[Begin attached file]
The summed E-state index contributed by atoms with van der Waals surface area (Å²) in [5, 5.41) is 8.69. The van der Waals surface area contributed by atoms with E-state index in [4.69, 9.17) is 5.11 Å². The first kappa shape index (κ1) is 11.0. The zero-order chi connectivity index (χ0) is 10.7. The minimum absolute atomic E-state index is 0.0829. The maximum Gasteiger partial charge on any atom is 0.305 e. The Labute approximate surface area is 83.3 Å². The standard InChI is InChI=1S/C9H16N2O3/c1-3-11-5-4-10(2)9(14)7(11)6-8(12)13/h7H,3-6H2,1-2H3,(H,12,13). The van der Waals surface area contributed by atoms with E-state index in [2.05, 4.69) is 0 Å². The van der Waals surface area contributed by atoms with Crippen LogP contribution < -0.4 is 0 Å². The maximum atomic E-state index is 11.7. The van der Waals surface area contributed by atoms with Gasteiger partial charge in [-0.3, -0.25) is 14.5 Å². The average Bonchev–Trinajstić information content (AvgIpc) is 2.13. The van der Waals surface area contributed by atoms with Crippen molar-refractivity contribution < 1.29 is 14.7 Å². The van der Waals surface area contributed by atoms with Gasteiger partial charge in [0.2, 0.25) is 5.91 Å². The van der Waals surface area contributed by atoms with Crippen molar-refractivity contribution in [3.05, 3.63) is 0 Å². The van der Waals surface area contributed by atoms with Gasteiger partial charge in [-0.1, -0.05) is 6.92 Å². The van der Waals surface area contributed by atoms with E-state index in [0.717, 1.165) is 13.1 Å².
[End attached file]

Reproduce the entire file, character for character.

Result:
The summed E-state index contributed by atoms with van der Waals surface area (Å²) in [5, 5.41) is 8.69. The van der Waals surface area contributed by atoms with E-state index in [4.69, 9.17) is 5.11 Å². The first kappa shape index (κ1) is 11.0. The zero-order chi connectivity index (χ0) is 10.7. The minimum absolute atomic E-state index is 0.0829. The maximum Gasteiger partial charge on any atom is 0.305 e. The Labute approximate surface area is 83.3 Å². The standard InChI is InChI=1S/C9H16N2O3/c1-3-11-5-4-10(2)9(14)7(11)6-8(12)13/h7H,3-6H2,1-2H3,(H,12,13). The van der Waals surface area contributed by atoms with E-state index in [2.05, 4.69) is 0 Å². The van der Waals surface area contributed by atoms with Crippen LogP contribution < -0.4 is 0 Å². The maximum atomic E-state index is 11.7. The van der Waals surface area contributed by atoms with Gasteiger partial charge in [-0.3, -0.25) is 14.5 Å². The average Bonchev–Trinajstić information content (AvgIpc) is 2.13. The van der Waals surface area contributed by atoms with Crippen molar-refractivity contribution < 1.29 is 14.7 Å². The van der Waals surface area contributed by atoms with Gasteiger partial charge in [0.2, 0.25) is 5.91 Å². The van der Waals surface area contributed by atoms with Crippen molar-refractivity contribution in [3.05, 3.63) is 0 Å². The van der Waals surface area contributed by atoms with Gasteiger partial charge in [-0.1, -0.05) is 6.92 Å². The van der Waals surface area contributed by atoms with E-state index in [0.717, 1.165) is 13.1 Å².